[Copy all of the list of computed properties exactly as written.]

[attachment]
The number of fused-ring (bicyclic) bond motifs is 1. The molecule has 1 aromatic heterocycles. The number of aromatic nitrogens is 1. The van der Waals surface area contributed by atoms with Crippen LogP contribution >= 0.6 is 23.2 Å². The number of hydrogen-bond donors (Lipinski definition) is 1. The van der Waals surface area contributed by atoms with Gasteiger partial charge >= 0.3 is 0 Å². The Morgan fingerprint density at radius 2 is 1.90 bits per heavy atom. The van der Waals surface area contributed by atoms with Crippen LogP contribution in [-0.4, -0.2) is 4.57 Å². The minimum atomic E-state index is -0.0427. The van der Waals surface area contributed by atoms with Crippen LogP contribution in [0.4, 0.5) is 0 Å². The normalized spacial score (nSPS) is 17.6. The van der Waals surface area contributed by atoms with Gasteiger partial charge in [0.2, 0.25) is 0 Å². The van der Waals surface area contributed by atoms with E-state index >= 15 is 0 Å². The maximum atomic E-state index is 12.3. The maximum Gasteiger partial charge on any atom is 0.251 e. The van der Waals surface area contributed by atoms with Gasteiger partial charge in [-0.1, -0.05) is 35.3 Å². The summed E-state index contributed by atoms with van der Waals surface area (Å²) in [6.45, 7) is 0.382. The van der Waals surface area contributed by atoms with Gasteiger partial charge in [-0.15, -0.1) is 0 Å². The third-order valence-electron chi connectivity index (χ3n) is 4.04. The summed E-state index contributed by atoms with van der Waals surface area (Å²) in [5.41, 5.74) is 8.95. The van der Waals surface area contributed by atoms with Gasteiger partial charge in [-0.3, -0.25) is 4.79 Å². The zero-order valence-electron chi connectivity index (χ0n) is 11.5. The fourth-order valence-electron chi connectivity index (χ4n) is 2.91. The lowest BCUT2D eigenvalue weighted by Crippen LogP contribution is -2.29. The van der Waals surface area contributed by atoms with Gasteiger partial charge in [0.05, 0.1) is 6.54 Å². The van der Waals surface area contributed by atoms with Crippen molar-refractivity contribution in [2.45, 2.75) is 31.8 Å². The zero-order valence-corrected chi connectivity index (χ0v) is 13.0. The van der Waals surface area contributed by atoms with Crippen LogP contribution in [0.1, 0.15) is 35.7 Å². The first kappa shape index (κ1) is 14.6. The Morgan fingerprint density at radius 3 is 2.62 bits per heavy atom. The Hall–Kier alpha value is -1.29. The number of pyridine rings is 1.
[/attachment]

The number of fused-ring (bicyclic) bond motifs is 1. The molecule has 1 aromatic heterocycles. The number of aromatic nitrogens is 1. The van der Waals surface area contributed by atoms with Crippen LogP contribution >= 0.6 is 23.2 Å². The number of hydrogen-bond donors (Lipinski definition) is 1. The van der Waals surface area contributed by atoms with Gasteiger partial charge >= 0.3 is 0 Å². The Morgan fingerprint density at radius 2 is 1.90 bits per heavy atom. The van der Waals surface area contributed by atoms with Crippen LogP contribution in [-0.4, -0.2) is 4.57 Å². The minimum atomic E-state index is -0.0427. The van der Waals surface area contributed by atoms with Crippen LogP contribution in [0.4, 0.5) is 0 Å². The normalized spacial score (nSPS) is 17.6. The van der Waals surface area contributed by atoms with Gasteiger partial charge in [0.2, 0.25) is 0 Å². The van der Waals surface area contributed by atoms with E-state index >= 15 is 0 Å². The maximum atomic E-state index is 12.3. The maximum Gasteiger partial charge on any atom is 0.251 e. The van der Waals surface area contributed by atoms with Gasteiger partial charge in [-0.1, -0.05) is 35.3 Å². The summed E-state index contributed by atoms with van der Waals surface area (Å²) in [6.45, 7) is 0.382. The van der Waals surface area contributed by atoms with Gasteiger partial charge in [-0.15, -0.1) is 0 Å². The third-order valence-electron chi connectivity index (χ3n) is 4.04. The summed E-state index contributed by atoms with van der Waals surface area (Å²) in [5.41, 5.74) is 8.95. The van der Waals surface area contributed by atoms with Gasteiger partial charge in [-0.3, -0.25) is 4.79 Å². The zero-order valence-electron chi connectivity index (χ0n) is 11.5. The fourth-order valence-electron chi connectivity index (χ4n) is 2.91. The lowest BCUT2D eigenvalue weighted by Crippen LogP contribution is -2.29. The van der Waals surface area contributed by atoms with Gasteiger partial charge in [0.05, 0.1) is 6.54 Å². The van der Waals surface area contributed by atoms with Crippen molar-refractivity contribution in [2.45, 2.75) is 31.8 Å². The zero-order valence-corrected chi connectivity index (χ0v) is 13.0. The van der Waals surface area contributed by atoms with Crippen LogP contribution in [0.1, 0.15) is 35.7 Å². The first kappa shape index (κ1) is 14.6. The Morgan fingerprint density at radius 3 is 2.62 bits per heavy atom. The Hall–Kier alpha value is -1.29. The number of pyridine rings is 1.